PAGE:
Greenfield goes meatless on Mondays

The Maple Leaf-owned company encourages consumers to do the same and contribute to a more sustainable planet.

In an unconventional move for a packaged meat company, Greenfield Natural Meat is asking consumers to consider the environmental impacts of their eating habits and to consume less meat at least once per week.

In a campaign led by Havas Canada, Greenfield says it’s “going meatless on Mondays” and encourages meat eaters to do the same. By moderating their meat consumption, the company says, consumers can contribute towards creating a more sustainable food system. The campaign was designed to show how seriously the company takes sustainability.

A 40-second digital video shows a man grilling in his backyard in the middle of winter – a sign of a true meat lover. However, by the commercial’s end, viewers learn that he has in fact been grilling vegetables. The campaign includes shorter 15-second videos and pre-roll ads, out-of-home signs in transit shelters, wild-postings and social posts that include stats on meat’s impact on the planet. The ads point back to a campaign website offering recipe options and more information on the cause.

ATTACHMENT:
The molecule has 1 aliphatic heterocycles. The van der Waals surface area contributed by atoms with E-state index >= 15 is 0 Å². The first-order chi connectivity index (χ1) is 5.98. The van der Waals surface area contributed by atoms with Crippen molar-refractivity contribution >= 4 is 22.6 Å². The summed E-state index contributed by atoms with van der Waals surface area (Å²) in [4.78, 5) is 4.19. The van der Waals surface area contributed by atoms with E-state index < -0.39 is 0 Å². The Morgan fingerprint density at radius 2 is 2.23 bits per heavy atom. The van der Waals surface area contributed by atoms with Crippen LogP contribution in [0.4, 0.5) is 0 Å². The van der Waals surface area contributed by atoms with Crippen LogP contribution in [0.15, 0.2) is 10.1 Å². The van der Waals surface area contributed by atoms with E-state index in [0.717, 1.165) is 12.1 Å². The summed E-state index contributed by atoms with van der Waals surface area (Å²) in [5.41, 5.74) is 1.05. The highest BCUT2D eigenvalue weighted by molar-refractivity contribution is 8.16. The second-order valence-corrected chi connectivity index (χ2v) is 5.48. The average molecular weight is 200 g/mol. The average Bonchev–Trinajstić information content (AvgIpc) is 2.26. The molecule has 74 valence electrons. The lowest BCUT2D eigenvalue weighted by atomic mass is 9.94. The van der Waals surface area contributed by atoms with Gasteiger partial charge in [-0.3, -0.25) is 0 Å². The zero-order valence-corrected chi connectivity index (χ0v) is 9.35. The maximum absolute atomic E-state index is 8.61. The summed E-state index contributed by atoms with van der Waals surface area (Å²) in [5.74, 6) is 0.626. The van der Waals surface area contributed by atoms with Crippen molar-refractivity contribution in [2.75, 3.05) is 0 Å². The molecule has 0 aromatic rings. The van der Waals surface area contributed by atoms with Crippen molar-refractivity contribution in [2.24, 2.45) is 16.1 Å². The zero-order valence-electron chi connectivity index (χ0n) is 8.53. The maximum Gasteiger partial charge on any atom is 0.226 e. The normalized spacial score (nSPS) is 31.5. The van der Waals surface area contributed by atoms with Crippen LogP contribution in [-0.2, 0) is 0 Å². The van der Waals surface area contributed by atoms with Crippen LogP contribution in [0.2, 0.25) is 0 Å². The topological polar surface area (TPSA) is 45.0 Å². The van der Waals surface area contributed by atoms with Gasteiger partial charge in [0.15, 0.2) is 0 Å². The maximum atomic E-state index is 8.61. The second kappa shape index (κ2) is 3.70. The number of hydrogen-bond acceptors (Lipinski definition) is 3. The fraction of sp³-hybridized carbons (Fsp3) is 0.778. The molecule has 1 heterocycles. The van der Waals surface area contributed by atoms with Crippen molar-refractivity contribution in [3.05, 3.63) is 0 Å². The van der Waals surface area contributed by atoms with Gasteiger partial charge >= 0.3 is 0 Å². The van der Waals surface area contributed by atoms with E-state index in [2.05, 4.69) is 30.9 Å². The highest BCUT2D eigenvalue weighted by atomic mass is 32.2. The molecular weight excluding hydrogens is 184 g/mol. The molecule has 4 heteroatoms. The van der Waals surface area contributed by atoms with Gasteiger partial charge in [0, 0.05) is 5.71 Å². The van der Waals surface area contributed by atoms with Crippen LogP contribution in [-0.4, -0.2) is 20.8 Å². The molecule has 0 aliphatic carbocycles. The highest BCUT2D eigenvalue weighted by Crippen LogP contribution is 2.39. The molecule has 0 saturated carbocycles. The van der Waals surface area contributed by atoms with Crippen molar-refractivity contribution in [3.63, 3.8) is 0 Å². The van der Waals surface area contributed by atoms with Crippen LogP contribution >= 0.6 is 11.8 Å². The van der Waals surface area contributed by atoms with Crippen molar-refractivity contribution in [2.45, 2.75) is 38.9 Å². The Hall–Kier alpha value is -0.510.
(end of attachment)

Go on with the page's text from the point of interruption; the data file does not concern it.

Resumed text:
In addition to the creative work, Havas handled media and the website design. Edelman Toronto is on PR.

Domenic Borrelli, VP and general manager at Maple Leaf Foods (which owns the company), says Greenfield has committed to reducing its environmental footprint by 50% come 2025. Producing products that are more sustainable and then encouraging consumers to eat meat only from Tuesday to Sunday, he says, means “putting the pieces together for the consumers.”

The effort “speaks to the industry right now” – with growing concerns about the environment and climate change – and was inspired by other brands like Patagonia and REI Outdoor who’ve taken action on social issues, says Cory Eisentraut, VP creative director at Havas Canada.

The agency got involved with Greenfield over a year ago and noticed there was an opportunity to do more on the consumption side of the sustainability issue, as most companies in the category have focused on the production aspects.

“This isn’t a campaign for people who don’t like meat,” says Eisentraut. “This is a campaign for people who do like meat. In fact, people who like it so much that they want it to be around for years and years… rather than vilifying meat, we’re actually celebrating it.”